This month we are exploring what it means to be a people of courage. Courage is about living from our hearts and discovering strength in the midst of challenge. Sometimes our courage comes from within, while at other times, it is sourced from the people in our communities who inspire us and help us to be brave. Join us to explore our faith together! 

Reflections on Courage:

Fear by Shel Silverstein
Barnabus Browning Was
scared of drowning,
So he never would swim Or get
into a boat Or take a bath
Or cross a moat. He just sat
day and night With his door
locked tight And the
windows nailed down,
Shaking with fear That a
wave might appear, And
cried so many tears That
they filled up the room And
he drowned.

Here is the world. Beautiful and terrible things will happen. Do not be afraid. – Frederick Buechner

“Courage is not the absence of fear, but rather the judgement that something else is more important than fear.” – Ambrose Redmoon


Feeling fear and still acting in spite of it.

Spiritual Practice:

The Courage of An Ally

As a faith movement, we are waking up to the need for radical action around racial justice and healing. For white UUs, that work involves a deeper and more developed understanding of allyship. It is possibly the most courageous work to which we are called today. So this month, you are invited to begin or lean more intentionally into that work. Here is one way to turn that work into a spiritual practice this month:

1. Listen and learn: Make time this month to go through the list of videos and essays below. 2. Identify Your Resistance: Notice where you find yourself pushing back while watching and reading the videos and essays. Try to avoid defensiveness. Also be sure to offer yourself compassion. 3. Identify and Commit to Your Work: Maybe it’s more learning. Perhaps it involves finding the courage to confront racism from a family member or co-worker. You might even be ready to invite someone into a courageous conversation. Take your time to figure it out. If you listen deeply to the videos and articles, your work will surely and clearly emerge.

Resources For Courageous Allyship:

Tips For White Allies:

Five Strategies for Courageous Conversations about Racism with friends, family & co-workers: luf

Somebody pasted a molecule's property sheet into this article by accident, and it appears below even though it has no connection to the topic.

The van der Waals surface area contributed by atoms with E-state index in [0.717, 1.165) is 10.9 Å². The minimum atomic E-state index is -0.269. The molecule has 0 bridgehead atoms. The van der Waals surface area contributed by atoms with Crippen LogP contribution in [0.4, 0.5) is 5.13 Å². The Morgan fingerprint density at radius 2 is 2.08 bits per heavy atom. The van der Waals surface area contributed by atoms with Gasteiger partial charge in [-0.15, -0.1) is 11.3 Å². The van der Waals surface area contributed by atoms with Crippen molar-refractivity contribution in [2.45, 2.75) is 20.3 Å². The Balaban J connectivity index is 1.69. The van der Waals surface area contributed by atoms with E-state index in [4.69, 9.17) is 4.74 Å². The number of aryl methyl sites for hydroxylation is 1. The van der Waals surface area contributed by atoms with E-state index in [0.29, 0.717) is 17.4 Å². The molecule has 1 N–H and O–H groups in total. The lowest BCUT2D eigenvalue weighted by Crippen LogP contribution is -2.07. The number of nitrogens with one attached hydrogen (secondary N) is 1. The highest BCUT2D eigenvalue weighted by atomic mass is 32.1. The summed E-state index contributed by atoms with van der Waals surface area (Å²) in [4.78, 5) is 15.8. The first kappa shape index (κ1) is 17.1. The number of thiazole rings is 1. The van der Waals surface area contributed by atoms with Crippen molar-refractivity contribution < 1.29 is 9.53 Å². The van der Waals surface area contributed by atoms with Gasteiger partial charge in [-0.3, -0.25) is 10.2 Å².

What Are White People To Do? – A Forum on Racism and Being Part of the Solution – UU Tulsa:

Taking It Home:  Ideas for All Ages

The Courage Workout
In this activity you are pretending to be in an exercise class.
“We can use our voices, our breath and our bodies to help us to feel braver. The more we practice feeling courageous, the more ready we will be to act when we see someone who needs us to stick up for them.
“I am your exercise teacher. We will start with the strong body posture or stance. Show me what you think it would look like to stand or sit strongly.
Encourage them to stretch themselves tall, with chest out and perhaps hands on hips. Gently adjust their postures as needed.
“Now take a deep breath. Pretend you are breathing in confidence, along with air. It fills you up like a balloon. As you breathe in say, “I can do this.” As you breathe out say, “I feel good“.
Then say: “Now we will use our eyes to tell people that we are serious. Which way of looking feels stronger to you?
Demonstrate looking at the ground and saying, “stop,” and then look each one in the eye and say, “stop.” Say: “Now I am going to look right at each one of you. When I look at you, you look me in the eye and silently tell me to stop. Say “stop” with your eyes.”

As you look at each child, respond to what they are doing. You might say, “Good eye contact, Ian. Good eye contact, Sarah,” etc. Then say:
Now we will exercise our voice muscles. Which feels stronger?
Say, “Stop it” in a mousey high voice. Then say it again in a deep strong voice. Tell the children that they can get a bigger, deeper voice by taking their “confidence breath” deep into their bellies and letting it out while they send their words out like a powerful jet of water.
Have them practice taking a deep breath into their stomachs first just to center and relax themselves, and then while saying, “Stop it.” Or “That is mean.” Or “Quit it“, in loud and strong voices. Let them know that not all children can get a loud deep voice, especially if they are small. This is why many gospel and opera singers are large people. Compliment each child for practicing being louder than usual, this is what counts.

For a final time, have them put all three together and say “Stop it,” with a strong body stance, good eye contact and a strong deep voice.

Musical Connection

Quiet MILCK with GW Sirens and Capital Blend: Choreographed: “I can’t keep quiet…” A repeat of their performance at the Women’s March.

The Courageous Call of Black Lives Matter
Hands Up by Daye Jack
“Living with my head down, hands up/No, no, don’t shoot”

Join us to deepen our faith together:

  • Explore resources related to the monthly theme (links above)
  • Attend Sunday worship
  • Request a copy of Soulful Home (thematic resources for families)
  • Join our Parent Group (to discuss the themes in relation to parenting)